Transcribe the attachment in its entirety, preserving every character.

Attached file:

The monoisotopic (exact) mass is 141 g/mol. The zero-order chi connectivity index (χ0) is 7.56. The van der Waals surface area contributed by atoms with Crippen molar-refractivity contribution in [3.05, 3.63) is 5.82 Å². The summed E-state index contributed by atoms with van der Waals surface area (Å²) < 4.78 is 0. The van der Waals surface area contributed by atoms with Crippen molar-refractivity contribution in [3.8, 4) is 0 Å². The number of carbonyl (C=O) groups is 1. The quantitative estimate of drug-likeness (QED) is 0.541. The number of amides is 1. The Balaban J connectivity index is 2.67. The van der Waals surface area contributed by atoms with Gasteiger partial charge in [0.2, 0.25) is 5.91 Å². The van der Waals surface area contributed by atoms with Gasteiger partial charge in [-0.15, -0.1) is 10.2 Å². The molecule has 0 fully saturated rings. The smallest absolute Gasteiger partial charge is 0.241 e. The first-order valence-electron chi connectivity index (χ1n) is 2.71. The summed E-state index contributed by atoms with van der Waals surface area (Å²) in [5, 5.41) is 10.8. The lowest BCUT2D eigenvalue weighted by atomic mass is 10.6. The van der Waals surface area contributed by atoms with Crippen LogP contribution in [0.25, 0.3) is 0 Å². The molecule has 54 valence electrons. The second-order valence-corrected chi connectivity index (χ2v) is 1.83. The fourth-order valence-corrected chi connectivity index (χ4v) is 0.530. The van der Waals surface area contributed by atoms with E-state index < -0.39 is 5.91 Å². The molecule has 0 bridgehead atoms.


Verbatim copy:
The monoisotopic (exact) mass is 141 g/mol. The zero-order chi connectivity index (χ0) is 7.56. The van der Waals surface area contributed by atoms with Crippen molar-refractivity contribution in [3.05, 3.63) is 5.82 Å². The summed E-state index contributed by atoms with van der Waals surface area (Å²) < 4.78 is 0. The van der Waals surface area contributed by atoms with Crippen molar-refractivity contribution in [3.8, 4) is 0 Å². The number of carbonyl (C=O) groups is 1. The quantitative estimate of drug-likeness (QED) is 0.541. The number of amides is 1. The Balaban J connectivity index is 2.67. The van der Waals surface area contributed by atoms with Gasteiger partial charge in [0.2, 0.25) is 5.91 Å². The van der Waals surface area contributed by atoms with Gasteiger partial charge in [-0.15, -0.1) is 10.2 Å². The molecule has 0 fully saturated rings. The smallest absolute Gasteiger partial charge is 0.241 e. The first-order valence-electron chi connectivity index (χ1n) is 2.71. The summed E-state index contributed by atoms with van der Waals surface area (Å²) in [5, 5.41) is 10.8. The lowest BCUT2D eigenvalue weighted by atomic mass is 10.6. The van der Waals surface area contributed by atoms with Crippen LogP contribution in [0.25, 0.3) is 0 Å². The molecule has 54 valence electrons. The second-order valence-corrected chi connectivity index (χ2v) is 1.83. The fourth-order valence-corrected chi connectivity index (χ4v) is 0.530. The van der Waals surface area contributed by atoms with E-state index < -0.39 is 5.91 Å². The molecule has 0 bridgehead atoms.